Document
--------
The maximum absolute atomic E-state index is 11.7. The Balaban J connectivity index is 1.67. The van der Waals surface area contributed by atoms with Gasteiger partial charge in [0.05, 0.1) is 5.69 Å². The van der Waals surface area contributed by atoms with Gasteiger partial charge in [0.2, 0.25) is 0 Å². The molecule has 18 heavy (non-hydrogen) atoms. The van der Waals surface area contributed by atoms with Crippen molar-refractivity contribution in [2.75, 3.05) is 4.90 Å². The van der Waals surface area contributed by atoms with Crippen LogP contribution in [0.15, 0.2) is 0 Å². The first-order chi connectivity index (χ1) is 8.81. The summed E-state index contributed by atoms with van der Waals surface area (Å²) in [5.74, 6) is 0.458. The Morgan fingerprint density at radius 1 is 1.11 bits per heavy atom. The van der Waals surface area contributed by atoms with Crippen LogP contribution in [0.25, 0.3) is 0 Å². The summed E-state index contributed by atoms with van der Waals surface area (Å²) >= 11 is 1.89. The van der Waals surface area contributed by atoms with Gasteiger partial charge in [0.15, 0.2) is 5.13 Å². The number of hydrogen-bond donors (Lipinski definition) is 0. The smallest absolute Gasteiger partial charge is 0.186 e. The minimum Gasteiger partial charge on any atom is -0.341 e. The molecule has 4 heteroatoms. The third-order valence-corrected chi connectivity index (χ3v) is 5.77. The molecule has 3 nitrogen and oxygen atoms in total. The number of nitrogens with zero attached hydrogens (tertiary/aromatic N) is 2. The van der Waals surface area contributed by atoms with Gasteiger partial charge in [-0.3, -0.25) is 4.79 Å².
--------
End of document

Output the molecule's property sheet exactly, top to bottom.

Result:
The maximum absolute atomic E-state index is 11.7. The Balaban J connectivity index is 1.67. The van der Waals surface area contributed by atoms with Gasteiger partial charge in [0.05, 0.1) is 5.69 Å². The van der Waals surface area contributed by atoms with Gasteiger partial charge in [0.2, 0.25) is 0 Å². The molecule has 18 heavy (non-hydrogen) atoms. The van der Waals surface area contributed by atoms with Crippen molar-refractivity contribution in [2.75, 3.05) is 4.90 Å². The van der Waals surface area contributed by atoms with Crippen LogP contribution in [0.15, 0.2) is 0 Å². The first-order chi connectivity index (χ1) is 8.81. The summed E-state index contributed by atoms with van der Waals surface area (Å²) in [5.74, 6) is 0.458. The Morgan fingerprint density at radius 1 is 1.11 bits per heavy atom. The van der Waals surface area contributed by atoms with Crippen LogP contribution in [0.25, 0.3) is 0 Å². The summed E-state index contributed by atoms with van der Waals surface area (Å²) >= 11 is 1.89. The van der Waals surface area contributed by atoms with Gasteiger partial charge in [0.15, 0.2) is 5.13 Å². The number of hydrogen-bond donors (Lipinski definition) is 0. The smallest absolute Gasteiger partial charge is 0.186 e. The minimum Gasteiger partial charge on any atom is -0.341 e. The molecule has 4 heteroatoms. The third-order valence-corrected chi connectivity index (χ3v) is 5.77. The molecule has 3 nitrogen and oxygen atoms in total. The number of nitrogens with zero attached hydrogens (tertiary/aromatic N) is 2. The van der Waals surface area contributed by atoms with Gasteiger partial charge in [-0.3, -0.25) is 4.79 Å².